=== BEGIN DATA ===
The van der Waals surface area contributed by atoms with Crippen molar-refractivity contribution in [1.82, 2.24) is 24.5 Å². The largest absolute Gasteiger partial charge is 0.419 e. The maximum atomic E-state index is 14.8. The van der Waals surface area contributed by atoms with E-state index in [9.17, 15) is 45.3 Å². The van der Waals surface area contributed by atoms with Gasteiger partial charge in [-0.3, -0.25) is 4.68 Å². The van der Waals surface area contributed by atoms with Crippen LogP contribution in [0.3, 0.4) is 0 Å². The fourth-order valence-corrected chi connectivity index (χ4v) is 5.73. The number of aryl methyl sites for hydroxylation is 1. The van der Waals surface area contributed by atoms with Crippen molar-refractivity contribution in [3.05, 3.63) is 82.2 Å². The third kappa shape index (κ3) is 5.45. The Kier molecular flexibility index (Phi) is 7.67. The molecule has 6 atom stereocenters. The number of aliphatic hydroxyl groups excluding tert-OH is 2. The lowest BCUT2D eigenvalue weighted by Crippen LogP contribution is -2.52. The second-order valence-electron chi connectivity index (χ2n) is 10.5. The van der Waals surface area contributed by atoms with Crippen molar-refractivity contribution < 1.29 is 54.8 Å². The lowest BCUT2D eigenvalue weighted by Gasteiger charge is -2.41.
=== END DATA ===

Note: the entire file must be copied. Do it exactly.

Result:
The van der Waals surface area contributed by atoms with Crippen molar-refractivity contribution in [1.82, 2.24) is 24.5 Å². The largest absolute Gasteiger partial charge is 0.419 e. The maximum atomic E-state index is 14.8. The van der Waals surface area contributed by atoms with E-state index in [9.17, 15) is 45.3 Å². The van der Waals surface area contributed by atoms with Gasteiger partial charge in [-0.3, -0.25) is 4.68 Å². The van der Waals surface area contributed by atoms with Crippen LogP contribution in [0.3, 0.4) is 0 Å². The fourth-order valence-corrected chi connectivity index (χ4v) is 5.73. The number of aryl methyl sites for hydroxylation is 1. The van der Waals surface area contributed by atoms with Crippen molar-refractivity contribution in [3.05, 3.63) is 82.2 Å². The third kappa shape index (κ3) is 5.45. The Kier molecular flexibility index (Phi) is 7.67. The molecule has 6 atom stereocenters. The number of aliphatic hydroxyl groups excluding tert-OH is 2. The lowest BCUT2D eigenvalue weighted by Crippen LogP contribution is -2.52. The second-order valence-electron chi connectivity index (χ2n) is 10.5. The van der Waals surface area contributed by atoms with Crippen molar-refractivity contribution < 1.29 is 54.8 Å². The lowest BCUT2D eigenvalue weighted by Gasteiger charge is -2.41.